Martin Luther King

MLK and the death of King David’s son

Google MLKGoogle comes through again.  How could anyone prefer Bing, when Google is so much cooler.

How have you celebrated MLK day?  I went to work because I don’t get the day off.  And I posted a very short note on my blog about MLK.  See my MLK post from a year ago.

On a completely unrelated note, a few days ago, a friend sent me this email asking advice about a question that came up during their family’s devotions (they have young kids):

This morning the devotional brought up David & Bathsheba (personally I thought, why would a devotional for kids deal with that? but I digress…). It didn’t get very specific. Just said ‘David wanted to marry a beautiful woman so he had her husband killed.’ But it did say that as a result God said his child had to die. Our daughter responds like any 10 year-old who is inquisitive would respond, ‘Why did God punish David by killing his son? Why not kill David?’

Of course I answered the only way I knew how: ‘That’s a great question and I don’t really know. We know God loves us but we don’t understand everything he does.’

David and BathshebaI made 5 comments to my friend:

1) I think its great that the devotional material includes the story of David and Bathsheba (2 Sam. 11-12).  Although, I understand why you’d wonder about that.  I don’t have girls.  But we’re supposed to teach the Bible to our kids, and God inspired the whole thing, so I think it’s good to talk about it.  Children that discuss sex and sexuality with their parents are more likely to take on their parents values on sex.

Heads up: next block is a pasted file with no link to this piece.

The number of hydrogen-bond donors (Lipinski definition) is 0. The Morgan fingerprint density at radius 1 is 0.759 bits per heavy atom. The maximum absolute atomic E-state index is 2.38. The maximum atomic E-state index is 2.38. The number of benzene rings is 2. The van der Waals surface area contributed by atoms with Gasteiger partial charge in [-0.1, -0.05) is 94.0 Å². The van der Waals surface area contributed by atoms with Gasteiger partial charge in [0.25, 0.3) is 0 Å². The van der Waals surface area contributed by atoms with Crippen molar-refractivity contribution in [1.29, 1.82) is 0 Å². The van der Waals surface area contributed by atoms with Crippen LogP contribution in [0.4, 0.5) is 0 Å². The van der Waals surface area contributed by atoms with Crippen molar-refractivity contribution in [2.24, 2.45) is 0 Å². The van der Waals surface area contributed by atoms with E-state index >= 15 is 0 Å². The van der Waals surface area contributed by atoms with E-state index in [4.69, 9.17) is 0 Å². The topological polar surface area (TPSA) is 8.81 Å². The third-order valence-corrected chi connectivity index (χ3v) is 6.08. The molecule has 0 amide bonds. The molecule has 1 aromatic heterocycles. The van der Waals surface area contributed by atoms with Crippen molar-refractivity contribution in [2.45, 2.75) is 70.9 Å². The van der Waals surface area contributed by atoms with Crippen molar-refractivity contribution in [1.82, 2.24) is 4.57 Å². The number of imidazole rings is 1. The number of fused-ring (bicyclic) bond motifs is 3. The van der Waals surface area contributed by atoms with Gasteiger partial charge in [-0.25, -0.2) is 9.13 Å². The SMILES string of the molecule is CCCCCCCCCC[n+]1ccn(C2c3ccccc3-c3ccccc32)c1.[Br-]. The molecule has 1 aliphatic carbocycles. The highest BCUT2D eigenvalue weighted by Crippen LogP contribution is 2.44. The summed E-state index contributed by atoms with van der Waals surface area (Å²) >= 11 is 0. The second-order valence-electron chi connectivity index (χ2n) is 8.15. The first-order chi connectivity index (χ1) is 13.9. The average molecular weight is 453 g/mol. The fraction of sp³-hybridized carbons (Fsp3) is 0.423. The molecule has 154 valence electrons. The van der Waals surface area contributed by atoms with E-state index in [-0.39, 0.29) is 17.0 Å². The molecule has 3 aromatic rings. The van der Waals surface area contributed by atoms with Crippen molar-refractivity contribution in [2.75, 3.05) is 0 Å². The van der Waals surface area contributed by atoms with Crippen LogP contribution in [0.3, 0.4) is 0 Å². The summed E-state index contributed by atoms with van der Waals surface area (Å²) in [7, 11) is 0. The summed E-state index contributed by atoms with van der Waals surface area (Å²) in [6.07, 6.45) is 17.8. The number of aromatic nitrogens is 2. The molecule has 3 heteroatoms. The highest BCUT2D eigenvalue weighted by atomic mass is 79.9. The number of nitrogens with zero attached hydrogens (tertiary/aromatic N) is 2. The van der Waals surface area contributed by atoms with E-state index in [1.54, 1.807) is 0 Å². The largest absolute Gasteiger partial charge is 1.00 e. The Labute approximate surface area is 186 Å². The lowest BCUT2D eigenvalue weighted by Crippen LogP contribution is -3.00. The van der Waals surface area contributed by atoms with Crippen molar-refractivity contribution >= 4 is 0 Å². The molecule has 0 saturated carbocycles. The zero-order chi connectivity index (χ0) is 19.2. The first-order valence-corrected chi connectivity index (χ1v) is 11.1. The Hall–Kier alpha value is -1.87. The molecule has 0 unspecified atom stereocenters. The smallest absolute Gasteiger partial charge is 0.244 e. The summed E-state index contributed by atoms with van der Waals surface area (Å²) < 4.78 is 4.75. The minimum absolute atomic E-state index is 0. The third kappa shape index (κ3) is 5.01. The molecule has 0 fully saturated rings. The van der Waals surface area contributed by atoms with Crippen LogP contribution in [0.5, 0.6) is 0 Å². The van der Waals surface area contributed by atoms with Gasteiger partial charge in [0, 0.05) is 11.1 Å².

2) I’d tell your daughter that she’s asking a great question.  How clever of her!  It’s tough to understand, but by asking good questions, you’re taking a step in the right direction.

3) In the OT, God often punishes children for sins of parents.  It doesn’t make sense to us, but we tend to think individualistically.  In many ways, to punish a child is a more severe form of punishment for parents.  Most parent’s would rather suffer, than allow their children to suffer.  God punishes the sons of Jeroboam and Ahab.  Jonathan is prevented from becoming king because of the sins of his father Saul.

4) God promised David an eternal dynasty (2 Sam 7), so perhaps that promise was meant to keep him alive.  God also said that the sword would never leave his house, and violence did characterize the remaining years of his reign.  His sons Absalom and Adonijah both tried to rebel against their father, so other consequences came his way.

5) Your response of “I don’t understand” is great.  It models humility.  That’s great parenting.

So, what would you have said to this 10 year-old girl? 

No, I haven’t seen the Gregory Peck portrayal of this story.  Have you?  Is it any good?

Following in his father’s footsteps (MLK)

In November 2010, I visited the home of Martin Luther King, Jr. in Atlanta for the first time during the Society of Biblical Literature conference.  I was struck by his family situation.  His father was the Pastor of Ebenezer Baptist Church in Atlanta.  Many children of pastors, ministers and missionaries grow up mad at God or the Church because their father or mother had more important things to do for God than to spend time with their children.  However, the ministry of Martin Luther King, Sr left such a positive impact on his son, Martin Jr that he decided to follow in his father’s footsteps.

In his 1950 essay An Autobiography of Religious Development, King Jr. wrote that his father was a major influence on his entering the ministry.  “I guess the influence of my father also had a great deal to do with my going in the ministry. This is not to say that he ever spoke to me in terms of being a minister, but that my admiration for him was the great moving factor; He set forth a noble example that I didn’t mind following.”

Rather convicting.  I wonder what my sons will do.

How has MLK impacted your life?